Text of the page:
Defining moment of the episode?
AL: For me, defining moment of the episode came through when Raven was watching Luna and the Floukru child who couldn’t be saved. This showed the emotional gravity this show is very capable of successfully accomplishing as well as some spectacular acting. As Raven and other characters are faced with how far they are willing to go to survive and at what cost, The 100 finds a groove of emotion and moral questioning that electrifies the story.
MM: There were so many moments this week that could be considered defining of the episode—Luna’s arrival, Jaha’s conversation with Bellamy, the fate of the Second Ark, Murphy giving Abby that medicine for the Grounders, Octavia betraying Roan, the secret of the Nightbloods—but I really think that the most incredible moment was Clarke making that list of the 100 who would be saved. It was defining for her character, it brought back themes that were explored in earlier seasons, and it also has the potential to produce a really intense series of repercussions. Furthermore, the moment between Clarke and Bellamy when she puts him on the list and then he wakes up and puts her on the list—after neither of them wanted to be on the list in the first place…I mean, it was just really something. The emotion in the moment was kind of indescribable really. More choices they have to live with; the choice they made to save themselves.
Cringeworthy moment of the week?
MM: I really think what they did with the flame was…lame. But for me, the cringiest part of this episode was the whole thing with “The Second Ark” cult. The explanation of what it was and how it got to Earth was incredibly rushed and confusing. It seemed like the magical solution that just came out of nowhere, which was bad enough, but then it got worse because it ended up amounting to nothing. Of course, we’re going to find out more about it (I assume! I hope!) as we find out more about Luna, but it’s the kind of plot point that merits a bit more than a few swipes of an iPad and Jaha’s mystical explanation.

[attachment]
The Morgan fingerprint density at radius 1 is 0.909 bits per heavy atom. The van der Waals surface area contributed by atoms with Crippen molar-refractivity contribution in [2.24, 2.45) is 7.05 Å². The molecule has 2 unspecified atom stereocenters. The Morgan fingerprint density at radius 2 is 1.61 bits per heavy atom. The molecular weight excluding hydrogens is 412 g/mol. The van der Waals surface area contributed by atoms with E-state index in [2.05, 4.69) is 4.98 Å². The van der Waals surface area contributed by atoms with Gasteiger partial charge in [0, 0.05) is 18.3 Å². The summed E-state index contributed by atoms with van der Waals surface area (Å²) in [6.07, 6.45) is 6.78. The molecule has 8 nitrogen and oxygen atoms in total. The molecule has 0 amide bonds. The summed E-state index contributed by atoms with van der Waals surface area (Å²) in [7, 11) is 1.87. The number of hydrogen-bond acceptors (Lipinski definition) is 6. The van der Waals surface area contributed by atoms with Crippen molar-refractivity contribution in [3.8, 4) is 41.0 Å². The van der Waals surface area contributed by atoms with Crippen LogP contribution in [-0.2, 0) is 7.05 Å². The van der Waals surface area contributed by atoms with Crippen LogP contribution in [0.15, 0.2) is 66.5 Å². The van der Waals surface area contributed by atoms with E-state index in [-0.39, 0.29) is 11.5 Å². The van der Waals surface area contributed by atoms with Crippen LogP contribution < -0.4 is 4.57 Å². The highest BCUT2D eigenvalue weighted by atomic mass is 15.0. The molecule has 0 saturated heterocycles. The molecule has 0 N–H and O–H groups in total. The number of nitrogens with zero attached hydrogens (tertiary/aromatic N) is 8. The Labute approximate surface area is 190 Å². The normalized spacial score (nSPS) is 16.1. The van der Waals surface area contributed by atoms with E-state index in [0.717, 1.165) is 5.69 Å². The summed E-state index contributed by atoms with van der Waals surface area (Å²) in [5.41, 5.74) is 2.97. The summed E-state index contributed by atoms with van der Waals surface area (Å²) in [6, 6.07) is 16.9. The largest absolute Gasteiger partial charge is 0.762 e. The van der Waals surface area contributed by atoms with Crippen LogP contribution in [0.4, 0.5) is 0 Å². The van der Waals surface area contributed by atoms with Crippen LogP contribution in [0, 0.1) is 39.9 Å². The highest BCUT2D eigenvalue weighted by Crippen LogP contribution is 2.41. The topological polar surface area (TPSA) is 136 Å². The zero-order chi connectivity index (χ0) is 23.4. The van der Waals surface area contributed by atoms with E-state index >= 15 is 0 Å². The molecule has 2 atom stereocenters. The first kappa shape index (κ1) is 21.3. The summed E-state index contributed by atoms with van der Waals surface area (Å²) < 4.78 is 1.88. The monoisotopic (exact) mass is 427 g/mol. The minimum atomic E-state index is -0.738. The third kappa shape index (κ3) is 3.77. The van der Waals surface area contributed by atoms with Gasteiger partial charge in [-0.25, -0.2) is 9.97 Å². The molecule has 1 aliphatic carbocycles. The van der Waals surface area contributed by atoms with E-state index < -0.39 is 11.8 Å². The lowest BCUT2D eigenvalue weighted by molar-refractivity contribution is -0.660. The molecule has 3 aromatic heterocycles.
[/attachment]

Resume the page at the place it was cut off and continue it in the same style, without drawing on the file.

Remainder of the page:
AL: Cringeworthy this week for me came when Ilian crushed the ‘flame’ just for us to find out it wasn’t the flame at all. This moment felt poorly done. Its set up left no suspense for whether it was actually the flame or not, as it was clearly pointed out earlier that Gaia’s necklace was an exact replica. With that setup so clear early on, the supposed ‘suspense’ brought from it being crushed simply didn’t exist. Not to mention in the current storyline, the existence of the flame doesn’t feel as pressing and has few emotional ties.
Meaghan’s Grade: Writing-wise, I think this episode was kind of hot mess and it definitely lagged in parts. It felt like this was a sort of transitional episode where they ended/started a couple different plotlines so they can get to where they want to be by mid-season. Still, there were some great moments boosted by the masterful actors in this show. I’d give this episode a B overall.
Annie’s Grade: I thought that though this week was chaotic: pacing wasn’t always fluid and certain storylines lacked. The acting overall really heightened the quality of the episode. There were moments from key actors that were striking and really showed the acting chops on The 100, which made the episode rather enjoyable. Overall, I give the episode a B.